I needed to leave. Immediately.
Hours later, I was on a commercial flight to Boston to see a doctor that I had googled “best Podiatrist/surgeon” and was able to be seen immediately due to a cancellation. I was terrified to discover what was destroying my body. As I boarded my flight, being pushed by a flight attendant down the long terminal to the plane, I saw a familiar face. An old friend. A friend who was a pilot. Was he my pilot? Suddenly, I knew I knew this was an Omen, this was the right decision. My first time flying to Boston from San Juan, PR because of a mystery illness and my friend Jeff was there greeting passengers as they got on the plane. I wasn’t alone. After we landed, he carried my luggage and pushed my wheelchair. Another friend from the island happened to also be in Boston and agreed to meet me at the airport. She helped me into her car and helped me settle into my wheelchair accessible room that had been arranged by a caring friend, while I was in transit to the states. Sometimes things aren’t a coincidence. Sometimes the universe gives you exactly what you need. I don’t know how I would have survived this terrifying week without their presence and support.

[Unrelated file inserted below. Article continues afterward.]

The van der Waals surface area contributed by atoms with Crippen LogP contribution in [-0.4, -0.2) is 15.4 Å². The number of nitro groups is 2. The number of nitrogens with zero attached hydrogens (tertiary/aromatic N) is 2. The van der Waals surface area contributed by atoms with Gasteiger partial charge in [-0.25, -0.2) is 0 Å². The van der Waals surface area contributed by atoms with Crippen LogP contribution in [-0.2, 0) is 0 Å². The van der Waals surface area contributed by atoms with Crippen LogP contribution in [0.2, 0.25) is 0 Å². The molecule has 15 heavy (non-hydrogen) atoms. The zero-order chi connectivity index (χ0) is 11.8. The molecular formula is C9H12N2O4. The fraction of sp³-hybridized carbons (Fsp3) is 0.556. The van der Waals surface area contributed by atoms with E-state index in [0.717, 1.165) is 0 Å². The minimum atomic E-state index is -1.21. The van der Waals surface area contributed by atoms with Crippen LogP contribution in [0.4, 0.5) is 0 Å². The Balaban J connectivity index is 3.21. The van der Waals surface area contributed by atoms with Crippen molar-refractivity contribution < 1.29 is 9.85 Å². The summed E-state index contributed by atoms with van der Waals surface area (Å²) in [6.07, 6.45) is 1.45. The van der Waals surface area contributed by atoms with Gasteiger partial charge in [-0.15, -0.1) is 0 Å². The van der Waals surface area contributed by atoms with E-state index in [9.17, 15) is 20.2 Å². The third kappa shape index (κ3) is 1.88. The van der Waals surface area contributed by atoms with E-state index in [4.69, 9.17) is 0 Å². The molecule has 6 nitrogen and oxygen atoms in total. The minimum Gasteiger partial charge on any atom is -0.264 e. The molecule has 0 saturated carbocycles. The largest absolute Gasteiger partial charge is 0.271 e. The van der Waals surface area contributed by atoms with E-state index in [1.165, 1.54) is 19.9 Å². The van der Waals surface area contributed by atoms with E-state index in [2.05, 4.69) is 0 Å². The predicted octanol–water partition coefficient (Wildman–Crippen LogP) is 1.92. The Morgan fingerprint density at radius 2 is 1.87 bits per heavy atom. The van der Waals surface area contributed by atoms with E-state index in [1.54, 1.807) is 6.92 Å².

The Diagnosis: Regional Sympathetic Dystrophy
“But, I just learned to kiteboard.” I told the Specialist. He stared at me, possibly questioning my sanity. “What I mean is, I have to get better. I don’t know what RSD is but I know it is bad. My podiatrist mentioned it once,” I rambled “she said, it was rare and pretty horrible but that I probably didn’t have it”. He went on to share information about the disease while tears streamed down my face.
The next 3 days were a blur of painful tests and incredible teamwork from my medical team. Although I was alone, I felt supported by the doctor’s expertise and kindness as well as support from my friends who were nearby and back home in St. Croix. On the final day, I met with the specialist one more time. “It’s not in your head,” he shared “this is a neurological disease, your nerves are telling your brain there is excruciating pain but there is no injury”. He went on to explain;
“ You have to get up. You have to walk, you can’t stay in this wheelchair, because if you do, you will never walk again. Your attitude determines your fate. You have to work hard. Work through the pain. Physical therapy every day. Don’t stop even when you hurt. Push the pain out of your mind. Mind over matter”.